Over the last several years, consumers have routinely seen their premiums for both auto and home insurance rise somewhat sharply, and that’s a trend that shows little sign of letting up any time soon. And it is therefore unsurprising that, when asked about some of their biggest concerns, Americans regularly cite insurance and the insurance industry as something that gives them pause where their finances are concerned. As a consequence, it might be vital for insurance agents to make sure people are completely aware of what they’re paying for – and why – when it comes to any type of coverage they may have.
For yet another year, Massachusetts residents listed insurance as their biggest issue in 2014, according to data compiled by a number of consumer services offices including the Massachusetts Office of Consumer Affairs and Business Regulation and Attorney General. That outstripped concerns related to banking, telecommunications, cable services, and lemon laws.
“The Office of Consumer Affairs and Business Regulation empowers consumers by providing information and giving consumers the tools they need to make market-driven decisions,” said John Chapman undersecretary for that watchdog agency. “You can only make an informed decision if you have access to the right resources and assistance.”
Where else did insurance come up?
Meanwhile, insurance companies were also the No. 2 issue cited by consumers who submitted complaints with the Massachusetts Better Business Bureau, the report said. In all, the BBB handled more than 856,000 complaints, and 156 million inquiries from consumers, and insurers ranked behind only banks as the things Americans were generally most concerned about. Behind that top two were new car dealers, business services, and collections agencies. Neither the attorney general’s office nor the U.S. Postal Inspection Service, which were also listed in the report, listed insurance issues among the top five complaints with which they dealt last year.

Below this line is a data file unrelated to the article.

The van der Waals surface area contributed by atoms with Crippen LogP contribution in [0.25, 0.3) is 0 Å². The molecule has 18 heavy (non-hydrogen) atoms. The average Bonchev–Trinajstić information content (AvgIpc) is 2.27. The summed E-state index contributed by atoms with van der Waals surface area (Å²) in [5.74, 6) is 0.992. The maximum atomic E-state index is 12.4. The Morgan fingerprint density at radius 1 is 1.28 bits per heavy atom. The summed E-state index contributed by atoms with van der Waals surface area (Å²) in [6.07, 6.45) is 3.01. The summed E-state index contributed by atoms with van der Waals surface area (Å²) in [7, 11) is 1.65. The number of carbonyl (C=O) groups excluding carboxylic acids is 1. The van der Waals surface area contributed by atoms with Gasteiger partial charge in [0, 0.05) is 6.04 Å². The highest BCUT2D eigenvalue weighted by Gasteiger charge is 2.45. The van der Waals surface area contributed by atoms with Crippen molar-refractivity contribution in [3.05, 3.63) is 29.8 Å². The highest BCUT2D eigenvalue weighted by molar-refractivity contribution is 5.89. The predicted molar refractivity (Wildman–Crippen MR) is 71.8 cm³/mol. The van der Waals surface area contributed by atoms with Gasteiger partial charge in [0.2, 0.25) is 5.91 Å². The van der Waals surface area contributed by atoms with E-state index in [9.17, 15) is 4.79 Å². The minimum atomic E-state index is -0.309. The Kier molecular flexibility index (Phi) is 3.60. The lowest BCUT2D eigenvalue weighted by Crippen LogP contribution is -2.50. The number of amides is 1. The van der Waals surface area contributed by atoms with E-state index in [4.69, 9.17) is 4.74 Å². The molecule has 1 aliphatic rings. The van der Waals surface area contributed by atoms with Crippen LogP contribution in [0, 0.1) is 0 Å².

The more insurance agents can do to assuage consumers’ worries about the affordability and usefulness of their home or auto insurance policies overall, the better off both sides of the situation are likely to be. For consumers, increased education allows them to rest a little easier with the knowledge of what they’re actually paying for. Meanwhile, that kind of communication can also be helpful for agents because good relationships with consumers typically leads to better customer satisfaction ratings, and higher rates of retention for their clients overall.